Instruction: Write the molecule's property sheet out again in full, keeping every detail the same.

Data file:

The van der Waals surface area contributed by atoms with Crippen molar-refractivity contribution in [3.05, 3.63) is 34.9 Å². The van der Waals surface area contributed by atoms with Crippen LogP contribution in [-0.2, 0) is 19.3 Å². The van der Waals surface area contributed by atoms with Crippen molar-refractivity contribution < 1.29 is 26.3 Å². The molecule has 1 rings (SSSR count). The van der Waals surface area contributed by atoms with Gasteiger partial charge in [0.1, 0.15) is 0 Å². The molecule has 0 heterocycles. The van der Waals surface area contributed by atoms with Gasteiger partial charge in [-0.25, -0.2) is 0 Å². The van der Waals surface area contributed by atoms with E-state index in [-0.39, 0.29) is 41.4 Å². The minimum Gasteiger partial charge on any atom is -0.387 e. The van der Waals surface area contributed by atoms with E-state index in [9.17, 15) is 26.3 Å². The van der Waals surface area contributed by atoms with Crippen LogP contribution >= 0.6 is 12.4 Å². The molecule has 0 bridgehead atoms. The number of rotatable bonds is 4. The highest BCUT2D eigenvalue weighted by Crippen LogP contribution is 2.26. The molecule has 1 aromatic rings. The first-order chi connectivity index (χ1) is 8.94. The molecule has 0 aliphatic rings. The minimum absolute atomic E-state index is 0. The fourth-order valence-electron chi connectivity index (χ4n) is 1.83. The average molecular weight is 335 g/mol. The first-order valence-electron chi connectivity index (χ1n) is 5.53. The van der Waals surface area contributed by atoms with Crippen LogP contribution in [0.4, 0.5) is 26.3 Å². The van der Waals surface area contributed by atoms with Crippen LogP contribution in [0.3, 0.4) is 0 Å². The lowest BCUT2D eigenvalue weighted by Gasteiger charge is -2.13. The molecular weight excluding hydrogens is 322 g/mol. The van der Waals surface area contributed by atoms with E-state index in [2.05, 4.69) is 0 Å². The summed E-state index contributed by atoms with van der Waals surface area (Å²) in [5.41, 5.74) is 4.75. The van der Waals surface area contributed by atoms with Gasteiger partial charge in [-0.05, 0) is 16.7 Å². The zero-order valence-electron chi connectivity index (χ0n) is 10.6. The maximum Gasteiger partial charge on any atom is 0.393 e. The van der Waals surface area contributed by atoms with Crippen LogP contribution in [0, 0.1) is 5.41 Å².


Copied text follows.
The van der Waals surface area contributed by atoms with Crippen molar-refractivity contribution in [3.05, 3.63) is 34.9 Å². The van der Waals surface area contributed by atoms with Crippen LogP contribution in [-0.2, 0) is 19.3 Å². The van der Waals surface area contributed by atoms with Crippen molar-refractivity contribution < 1.29 is 26.3 Å². The molecule has 1 rings (SSSR count). The van der Waals surface area contributed by atoms with Gasteiger partial charge in [0.1, 0.15) is 0 Å². The molecule has 0 heterocycles. The van der Waals surface area contributed by atoms with Gasteiger partial charge in [-0.25, -0.2) is 0 Å². The van der Waals surface area contributed by atoms with E-state index in [-0.39, 0.29) is 41.4 Å². The minimum Gasteiger partial charge on any atom is -0.387 e. The van der Waals surface area contributed by atoms with E-state index in [9.17, 15) is 26.3 Å². The van der Waals surface area contributed by atoms with Crippen LogP contribution >= 0.6 is 12.4 Å². The molecule has 0 bridgehead atoms. The number of rotatable bonds is 4. The highest BCUT2D eigenvalue weighted by Crippen LogP contribution is 2.26. The molecule has 1 aromatic rings. The first-order chi connectivity index (χ1) is 8.94. The molecule has 0 aliphatic rings. The minimum absolute atomic E-state index is 0. The fourth-order valence-electron chi connectivity index (χ4n) is 1.83. The average molecular weight is 335 g/mol. The first-order valence-electron chi connectivity index (χ1n) is 5.53. The van der Waals surface area contributed by atoms with Crippen LogP contribution in [0.4, 0.5) is 26.3 Å². The van der Waals surface area contributed by atoms with Crippen LogP contribution in [0.3, 0.4) is 0 Å². The lowest BCUT2D eigenvalue weighted by Gasteiger charge is -2.13. The molecular weight excluding hydrogens is 322 g/mol. The van der Waals surface area contributed by atoms with E-state index in [2.05, 4.69) is 0 Å². The summed E-state index contributed by atoms with van der Waals surface area (Å²) in [5.41, 5.74) is 4.75. The van der Waals surface area contributed by atoms with Gasteiger partial charge in [-0.05, 0) is 16.7 Å². The zero-order valence-electron chi connectivity index (χ0n) is 10.6. The maximum Gasteiger partial charge on any atom is 0.393 e. The van der Waals surface area contributed by atoms with Crippen LogP contribution in [0, 0.1) is 5.41 Å².